That which is true is always true. Regardless of what anyone believes, some things will always be true and others will always be false. Just 400 years ago, people believed that the Earth was flat and it would have been practically impossible to convince anyone otherwise. Just because the belief was widely held doesn’t make it true, however, and the fact remains that the Earth was as round in 1609 as it is today.

At any given point in time, popular belief may vary about what is and isn’t true, but there can never be any doubt about facts. This is a concept that far too many people in the conservative blogoshpere — as well as the right-wing pundits and opinion-makers who feed it — don’t seem to grasp. Case in point: the postal poseur who has had the good fortune to share the page with me, an actual journalist, in our beloved local daily paper.

For a long time, many of my readers and friends have been asking me to write something about “the Mailman,” but I refused. First of all, to refer to him by that nickname is an insult to former Lakers-Jazz forward, Karl Malone, in the same way it’s a diss to Hall of Fame linebacker Lawrence Taylor to refer to Chargers running back LaDainian Tomlinson as “L.T.”

Secondly, it was clear to me from his first few columns that this man is a bombastic one-trick pony and an intellectual snake oil salesman who is addicted to the “synonyms” feature on MS Word. He was obviously just trying to get a rise out of people and if there is one thing I learned growing up in a big family, it’s that the best response to a person like that is to ignore him. Nonetheless, I’m a firm believer in the idea that the exception makes the rule, so instead of responding to reader e-mails in this last column of the year, here is my open letter to — and the last time I acknowledge the existence of — Mr. Steve Breen:

Dear Mr. Breen,

You are an embarrassment to the profession of journalism and to the Santa Monica Daily Press as a news source. In your “Welcome to the Tea Party” column published on Oct. 7 of this year, you cited a source named Dan Bana and referred to him as the official spokesman of the National Park Service. You quoted Mr. Bana as saying that Glenn Beck’s teabaggers and their Sept. 12 tea party protest in Washington, D.C. was the “the biggest event ever” on the National Mall. You then posited that it was “bigger than even (President) Obama’s inaugural” and concluded that Mr. Bana’s statement and the pictures from that day mean that the number of people in the crowd was “therefore in excess of 2.2 million.”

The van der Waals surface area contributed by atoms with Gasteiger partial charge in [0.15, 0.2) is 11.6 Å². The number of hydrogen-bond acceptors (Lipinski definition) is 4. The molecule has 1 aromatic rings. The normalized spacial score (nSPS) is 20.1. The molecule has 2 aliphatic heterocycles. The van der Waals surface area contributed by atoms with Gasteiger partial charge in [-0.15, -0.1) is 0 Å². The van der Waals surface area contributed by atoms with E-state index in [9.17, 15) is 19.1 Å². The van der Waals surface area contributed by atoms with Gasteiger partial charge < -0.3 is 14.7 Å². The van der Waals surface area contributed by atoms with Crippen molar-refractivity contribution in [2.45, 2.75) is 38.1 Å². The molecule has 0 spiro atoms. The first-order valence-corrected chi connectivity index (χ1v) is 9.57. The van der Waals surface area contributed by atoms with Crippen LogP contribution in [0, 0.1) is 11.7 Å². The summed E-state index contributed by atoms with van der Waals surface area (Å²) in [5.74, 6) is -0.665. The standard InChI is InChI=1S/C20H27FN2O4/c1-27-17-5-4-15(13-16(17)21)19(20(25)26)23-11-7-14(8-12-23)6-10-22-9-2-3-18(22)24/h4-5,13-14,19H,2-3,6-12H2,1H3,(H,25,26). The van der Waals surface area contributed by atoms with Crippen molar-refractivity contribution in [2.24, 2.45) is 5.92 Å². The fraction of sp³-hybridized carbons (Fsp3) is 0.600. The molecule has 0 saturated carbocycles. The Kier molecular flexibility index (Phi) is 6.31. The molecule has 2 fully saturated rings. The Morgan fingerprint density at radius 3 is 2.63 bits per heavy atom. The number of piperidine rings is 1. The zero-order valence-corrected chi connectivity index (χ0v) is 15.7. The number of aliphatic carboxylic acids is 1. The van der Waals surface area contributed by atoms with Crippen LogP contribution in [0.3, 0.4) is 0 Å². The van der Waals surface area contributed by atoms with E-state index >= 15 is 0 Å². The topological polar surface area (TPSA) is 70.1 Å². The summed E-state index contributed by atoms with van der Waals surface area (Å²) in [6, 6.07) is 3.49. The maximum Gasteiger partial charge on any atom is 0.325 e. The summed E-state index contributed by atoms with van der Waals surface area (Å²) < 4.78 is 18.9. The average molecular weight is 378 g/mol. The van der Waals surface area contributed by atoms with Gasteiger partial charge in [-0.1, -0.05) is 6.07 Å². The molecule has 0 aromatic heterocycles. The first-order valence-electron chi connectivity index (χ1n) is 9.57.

Because I spend time bouncing around right-wing blogs and message boards, I know where you got your information. There are literally hundreds of Web sites where this claim has been made and I hate to break it to you, but the fact that you read something on the Internet doesn’t make it true — even if it is repeated over and over again. This is precisely why a real journalist doesn’t mindlessly write something without checking the factual accuracy of the statement via a real news source.

Had you done that, Mr. Breen, instead of re-printing something you heard in a partisan echo chamber like “American Thinker,” you might still have — or at least be able to salvage — some kind of credibility. Unfortunately for you, the National Park Service didn’t conduct their own count of the teabaggers or of President Obama’s inaugural — and it doesn’t employ anyone named Dan Bana. Sorry.

However, there is a National Park Service spokesman named David Barna who did make a statement about a crowd on the National Mall. What he actually said was that the Park Service would rely on a Washington Post account (which put the number of people at 1.8 million) and the quote was, “It is a record. We believe it is the largest event held in Washington, D.C., ever.” It’s dated Jan. 22, 2009 and, of course, refers to the 56th quadrennial Presidential Inauguration — which swore President Barack Hussein Obama into office.

There can only be two explanations for why you treated truth and factually accurate reporting like the proverbial red-headed stepchild in that column: you either didn’t know you were lying to the Daily Press’ readers or you didn’t care. If you were ignorant of the facts, then you’re a joke. If you were willfully negligent in your reporting, then you are a fraud. Take your pick.

Conservative blogger, Charles Johnson, summed up the right’s handling of this teabagger protest issue — and your attempt at being a columnist — perfectly. He called it “an epic, monumental fail.” As a real journalist, the best advice I can give you is this: don’t quit your day job.


Kenny Mack

America’s Smartest Columnist

Kenny Mack is a multi-platform content provider with four-quadrant crossover appeal who appreciates and respects his readers and wishes you all a happy, safe, and prosperous new year. His past columns are archived at and he can be reached at

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